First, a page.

Ending the HIV Epidemic Supplement Projects – FY2021
The NIH has released a Request for Applications (RFA) for collaborative, implementation research projects that will advance the goals of the Ending the HIV Epidemic (EHE) initiative. Applications responding to this RFA will be submitted as requests for supplements to the Third Coast CFAR grant. The Third Coast CFAR will organize an internal competition to choose the applications that can be submitted to NIH in April. These one-page proposals are due to the Third Coast CFAR by Thursday, February 25.
Final applications are due at NIH by April 19, 2021, with internal budget and subcontract deadlines as early as March 22.
Purpose and Eligibility
Projects (<1 yr in duration) will support implementation research that addresses at least one of EHE’s key pillars: Diagnose, Treat, Prevent, and Respond. Applicant teams must be led by a PI-eligible investigator at Northwestern University, the University of Chicago, or Lurie Children’s Hospital, in partnership with a community-based organization or public health department funded by CDC, HRSA, SAMHSA, or IHS to provide HIV services in one of the 57 jurisdictions identified in EHE. Investigators are also encouraged to collaborate with researchers from historically black colleges and universities (HBCUs) in planning projects and in the formation of future implementation science in communities served by HBCUs.
1. EHE Team-initiated Implementation Research
2. Planning projects to address social and structural determinants of HIV using an intersectional framework in partnership with community to enhance efforts toward EHE
For Topic 1, priority will be given to meritorious applications for (a) new partnerships that were not funded in previous CFAR/ARC EHE opportunities, particularly in geographic areas, settings, or populations not yet reached by current NIH EHE efforts, and (b) collaborations with HBCUs, particularly regarding racial inequities that continue in HIV prevention and treatment outcomes.
Funds Available and Project Period
The maximum award per project is $200,000 for direct costs. Projects are for 10 months (7/1/2021 – 4/30/2022).
If you are interested in applying for an administrative supplement, please contact Justin Schmandt as soon as possible to discuss your idea and tentative team. One-page proposals will be submitted via email by 11:59 p.m. on Thursday, February 25. References do not count toward the page limit. Plans are not binding, but the one-page proposal must include the following information:
- Academic project leader (name, title, and institution)
- Primary implementation partner (name, title, and institution)
- Research topic, EHE pillar/s to be addressed, and the related service or program (funded by CDC, HRSA, SAMHSA, IHS, CDPH, or IDPH)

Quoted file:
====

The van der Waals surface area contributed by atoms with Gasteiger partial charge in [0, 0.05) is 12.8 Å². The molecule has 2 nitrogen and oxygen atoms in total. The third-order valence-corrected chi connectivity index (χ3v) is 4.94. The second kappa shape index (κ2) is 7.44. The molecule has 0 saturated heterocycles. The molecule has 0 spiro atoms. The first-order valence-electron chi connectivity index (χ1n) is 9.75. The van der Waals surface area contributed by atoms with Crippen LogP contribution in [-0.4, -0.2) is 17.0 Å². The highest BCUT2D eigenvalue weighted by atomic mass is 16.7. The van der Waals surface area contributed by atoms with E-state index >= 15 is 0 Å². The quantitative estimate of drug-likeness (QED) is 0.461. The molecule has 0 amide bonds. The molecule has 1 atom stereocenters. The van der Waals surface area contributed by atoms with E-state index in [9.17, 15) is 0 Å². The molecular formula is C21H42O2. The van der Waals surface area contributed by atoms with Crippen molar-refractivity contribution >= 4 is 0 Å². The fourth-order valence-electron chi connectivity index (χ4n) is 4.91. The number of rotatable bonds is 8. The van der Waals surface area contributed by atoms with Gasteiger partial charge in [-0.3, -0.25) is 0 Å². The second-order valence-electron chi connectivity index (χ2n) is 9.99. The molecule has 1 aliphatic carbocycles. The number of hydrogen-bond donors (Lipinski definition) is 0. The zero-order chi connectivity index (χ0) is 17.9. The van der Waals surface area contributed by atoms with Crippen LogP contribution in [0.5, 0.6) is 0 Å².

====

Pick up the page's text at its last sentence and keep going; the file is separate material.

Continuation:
- Team members (names, titles, and institutions). Team members do not have to be exclusive to one proposal and can be named on more than one proposal.
- Working project title
- Brief synopsis of the project
- Anticipated outcome/s of the project
Definition of Implementation Research
For the purposes of this funding opportunity, implementation research is defined as the scientific study of the use of strategies to adopt and integrate evidence-based health interventions into clinical and community settings to improve individual outcomes and benefit population health. Implementation research seeks to understand and change the behavior of practitioners and support staff, organizations, consumers and family members, and policymakers in order to improve the adoption, implementation, and sustainability of evidence-based health interventions and guidelines. In addition to changing behaviors, implementation research can also understand and evaluate how to modify internal/external policies or procedures, norms, or other social/structural factors that are impeding on implementing and sustaining intervention delivery.
Studies of implementation strategies should build knowledge both on the overall effectiveness of the implementation strategies (implementation outcomes), as well as “how and why” they work (implementation mechanisms). Data on facilitators and barriers (implementation determinants) to program success, mechanisms of action, moderators and mediators of implementation strategies, and implementation outcomes will greatly aid decision-making on which strategies work for which interventions, in which settings, and for what populations.
Training and Other Resources
Introductory workshops and presentations on implementation research concepts and real-world examples of implementation research projects are available via the Inter-CFAR Implementation Science Working Group. Materials developed to support currently-funded EHE supplement projects with training on implementation research logic models, outcomes, and determinants are also publicly available thanks to the Implementation Science Coordination, Consultation, and Collaboration Initiative (ISC3I). The Third Coast CFAR’s Behavioral, Social, and Implementation Sciences (BSIS) Core and the Ending the HIV Epidemic Scientific Working Group (EHE SWG) can provide consultation as teams develop their applications. Contact a research navigator to request consultation.